The Inconvenient Indian
University of Minnesota Press
Thomas King takes us through a different history of North America in his book The Inconvenient Indian though he refers to it as an account because it isn’t a rigorous academic style history. He doesn’t follow a straight line through time, but picks up themes in each of the chapters and explores those themes back and forth through time. Reading the book is very much like sitting in a pub and having a far ranging conversation with a friend.
This friend has a wide range of knowledge about history as well as a vast repertoire of anecdotes to add spice to the history. Add in an acerbic sense of humour and you have a very entertaining conversation; also a troubling one. This is not a book that suggests that we should all be able to just get along, that the whole Indian situation isn’t that bad. The reverse is true. Starting with the story of a massacre that never happened, though there are still memorial plaques to commemorate it and working through the long history of broken treaties and attempts to destroy aboriginal culture in North America, Thomas arrives at the conclusion that there will never be a solution to the Indian problem in North America. Not at least as long as we don’t also solve the White problem.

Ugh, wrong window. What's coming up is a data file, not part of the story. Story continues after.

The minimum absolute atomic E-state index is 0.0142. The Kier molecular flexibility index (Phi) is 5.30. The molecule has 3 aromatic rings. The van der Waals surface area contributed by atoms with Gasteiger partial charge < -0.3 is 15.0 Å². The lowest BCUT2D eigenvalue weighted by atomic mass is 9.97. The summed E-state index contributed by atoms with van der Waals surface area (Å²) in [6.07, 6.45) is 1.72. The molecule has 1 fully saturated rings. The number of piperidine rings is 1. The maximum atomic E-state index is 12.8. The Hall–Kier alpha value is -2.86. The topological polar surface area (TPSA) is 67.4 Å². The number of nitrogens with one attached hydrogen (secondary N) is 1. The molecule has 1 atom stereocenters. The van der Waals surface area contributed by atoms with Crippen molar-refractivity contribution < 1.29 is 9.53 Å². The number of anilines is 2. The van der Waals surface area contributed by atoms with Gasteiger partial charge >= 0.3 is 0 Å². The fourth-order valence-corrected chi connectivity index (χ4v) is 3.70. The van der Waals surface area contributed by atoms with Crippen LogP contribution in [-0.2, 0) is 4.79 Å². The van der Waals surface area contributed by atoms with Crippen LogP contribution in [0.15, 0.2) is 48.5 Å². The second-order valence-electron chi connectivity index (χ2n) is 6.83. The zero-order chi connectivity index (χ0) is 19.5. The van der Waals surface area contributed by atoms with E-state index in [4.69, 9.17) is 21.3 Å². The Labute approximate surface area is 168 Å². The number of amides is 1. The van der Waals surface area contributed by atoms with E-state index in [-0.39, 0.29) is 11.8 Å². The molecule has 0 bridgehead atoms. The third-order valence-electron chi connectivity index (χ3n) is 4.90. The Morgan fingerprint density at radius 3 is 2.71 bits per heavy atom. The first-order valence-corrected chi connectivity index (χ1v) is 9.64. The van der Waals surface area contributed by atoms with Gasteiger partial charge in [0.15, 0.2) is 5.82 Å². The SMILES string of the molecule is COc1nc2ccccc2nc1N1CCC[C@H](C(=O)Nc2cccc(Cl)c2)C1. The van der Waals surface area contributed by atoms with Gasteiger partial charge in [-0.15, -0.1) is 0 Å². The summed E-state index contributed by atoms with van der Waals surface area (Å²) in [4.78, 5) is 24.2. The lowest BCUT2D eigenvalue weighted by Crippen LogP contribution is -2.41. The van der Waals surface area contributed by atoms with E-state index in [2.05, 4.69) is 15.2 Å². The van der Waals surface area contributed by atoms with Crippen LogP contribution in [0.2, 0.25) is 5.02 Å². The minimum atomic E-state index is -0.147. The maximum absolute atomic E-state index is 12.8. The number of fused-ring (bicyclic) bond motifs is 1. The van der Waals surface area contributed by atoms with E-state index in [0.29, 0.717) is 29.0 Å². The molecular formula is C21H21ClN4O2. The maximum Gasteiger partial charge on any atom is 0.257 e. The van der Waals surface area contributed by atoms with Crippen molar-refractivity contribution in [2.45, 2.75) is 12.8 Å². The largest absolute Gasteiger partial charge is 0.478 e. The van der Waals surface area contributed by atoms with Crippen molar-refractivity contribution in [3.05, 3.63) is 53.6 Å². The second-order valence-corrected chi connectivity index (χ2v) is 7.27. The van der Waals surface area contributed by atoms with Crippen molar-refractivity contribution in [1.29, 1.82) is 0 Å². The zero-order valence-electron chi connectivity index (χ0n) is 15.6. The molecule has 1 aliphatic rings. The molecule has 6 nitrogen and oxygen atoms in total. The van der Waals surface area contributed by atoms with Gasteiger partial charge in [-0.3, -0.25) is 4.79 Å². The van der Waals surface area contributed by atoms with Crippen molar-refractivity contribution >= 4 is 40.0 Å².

The Inconvenient Indian will provoke those who want the problem of colonialism to just go away. It will anger people who use prejudice to minimize and marginalize the aboriginal people of this continent. It will give some insight to the issues for those who read with an open mind. If this book was a required text in every history class in North America, it would go a long way to bridging the chasm between the White people who live the assumption that they own the country and the people who were here first.